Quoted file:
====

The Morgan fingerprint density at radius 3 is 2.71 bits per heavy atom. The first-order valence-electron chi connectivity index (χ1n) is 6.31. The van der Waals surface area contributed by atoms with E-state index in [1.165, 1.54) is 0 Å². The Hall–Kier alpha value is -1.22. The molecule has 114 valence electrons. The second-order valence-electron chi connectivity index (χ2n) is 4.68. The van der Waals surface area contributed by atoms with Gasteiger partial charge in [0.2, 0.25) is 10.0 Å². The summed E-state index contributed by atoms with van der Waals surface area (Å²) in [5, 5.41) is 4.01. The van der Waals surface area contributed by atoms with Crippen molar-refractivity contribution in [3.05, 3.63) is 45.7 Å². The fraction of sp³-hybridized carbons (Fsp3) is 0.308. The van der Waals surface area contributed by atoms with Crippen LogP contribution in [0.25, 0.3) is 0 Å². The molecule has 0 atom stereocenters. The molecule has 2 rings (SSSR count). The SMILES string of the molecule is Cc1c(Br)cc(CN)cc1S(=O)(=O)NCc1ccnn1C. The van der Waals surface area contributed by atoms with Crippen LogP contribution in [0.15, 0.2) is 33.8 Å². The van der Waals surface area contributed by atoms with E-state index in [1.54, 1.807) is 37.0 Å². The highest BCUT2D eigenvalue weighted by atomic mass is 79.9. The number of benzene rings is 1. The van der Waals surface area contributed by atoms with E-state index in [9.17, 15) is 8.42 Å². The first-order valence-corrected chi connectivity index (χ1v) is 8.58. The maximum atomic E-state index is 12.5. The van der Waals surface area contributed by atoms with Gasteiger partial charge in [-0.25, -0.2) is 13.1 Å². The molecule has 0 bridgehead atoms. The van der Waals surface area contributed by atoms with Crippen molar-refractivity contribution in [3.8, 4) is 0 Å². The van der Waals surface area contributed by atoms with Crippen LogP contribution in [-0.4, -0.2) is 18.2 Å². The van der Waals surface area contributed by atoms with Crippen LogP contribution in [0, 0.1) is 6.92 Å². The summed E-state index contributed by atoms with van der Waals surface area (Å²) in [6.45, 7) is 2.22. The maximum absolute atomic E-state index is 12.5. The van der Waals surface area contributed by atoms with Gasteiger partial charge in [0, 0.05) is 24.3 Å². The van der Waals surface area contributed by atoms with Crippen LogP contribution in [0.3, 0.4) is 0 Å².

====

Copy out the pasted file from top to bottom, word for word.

The Morgan fingerprint density at radius 3 is 2.71 bits per heavy atom. The first-order valence-electron chi connectivity index (χ1n) is 6.31. The van der Waals surface area contributed by atoms with E-state index in [1.165, 1.54) is 0 Å². The Hall–Kier alpha value is -1.22. The molecule has 114 valence electrons. The second-order valence-electron chi connectivity index (χ2n) is 4.68. The van der Waals surface area contributed by atoms with Gasteiger partial charge in [0.2, 0.25) is 10.0 Å². The summed E-state index contributed by atoms with van der Waals surface area (Å²) in [5, 5.41) is 4.01. The van der Waals surface area contributed by atoms with Crippen molar-refractivity contribution in [3.05, 3.63) is 45.7 Å². The fraction of sp³-hybridized carbons (Fsp3) is 0.308. The van der Waals surface area contributed by atoms with Crippen LogP contribution in [0.25, 0.3) is 0 Å². The molecule has 0 atom stereocenters. The molecule has 2 rings (SSSR count). The SMILES string of the molecule is Cc1c(Br)cc(CN)cc1S(=O)(=O)NCc1ccnn1C. The van der Waals surface area contributed by atoms with Crippen LogP contribution in [0.15, 0.2) is 33.8 Å². The van der Waals surface area contributed by atoms with E-state index in [1.54, 1.807) is 37.0 Å². The highest BCUT2D eigenvalue weighted by atomic mass is 79.9. The number of benzene rings is 1. The van der Waals surface area contributed by atoms with E-state index in [9.17, 15) is 8.42 Å². The first-order valence-corrected chi connectivity index (χ1v) is 8.58. The maximum atomic E-state index is 12.5. The van der Waals surface area contributed by atoms with Gasteiger partial charge in [-0.25, -0.2) is 13.1 Å². The molecule has 0 bridgehead atoms. The van der Waals surface area contributed by atoms with Crippen molar-refractivity contribution in [3.8, 4) is 0 Å². The van der Waals surface area contributed by atoms with Crippen LogP contribution in [-0.4, -0.2) is 18.2 Å². The van der Waals surface area contributed by atoms with Crippen LogP contribution in [0, 0.1) is 6.92 Å². The summed E-state index contributed by atoms with van der Waals surface area (Å²) in [6.45, 7) is 2.22. The maximum absolute atomic E-state index is 12.5. The van der Waals surface area contributed by atoms with Gasteiger partial charge in [0, 0.05) is 24.3 Å². The van der Waals surface area contributed by atoms with Crippen LogP contribution in [0.3, 0.4) is 0 Å².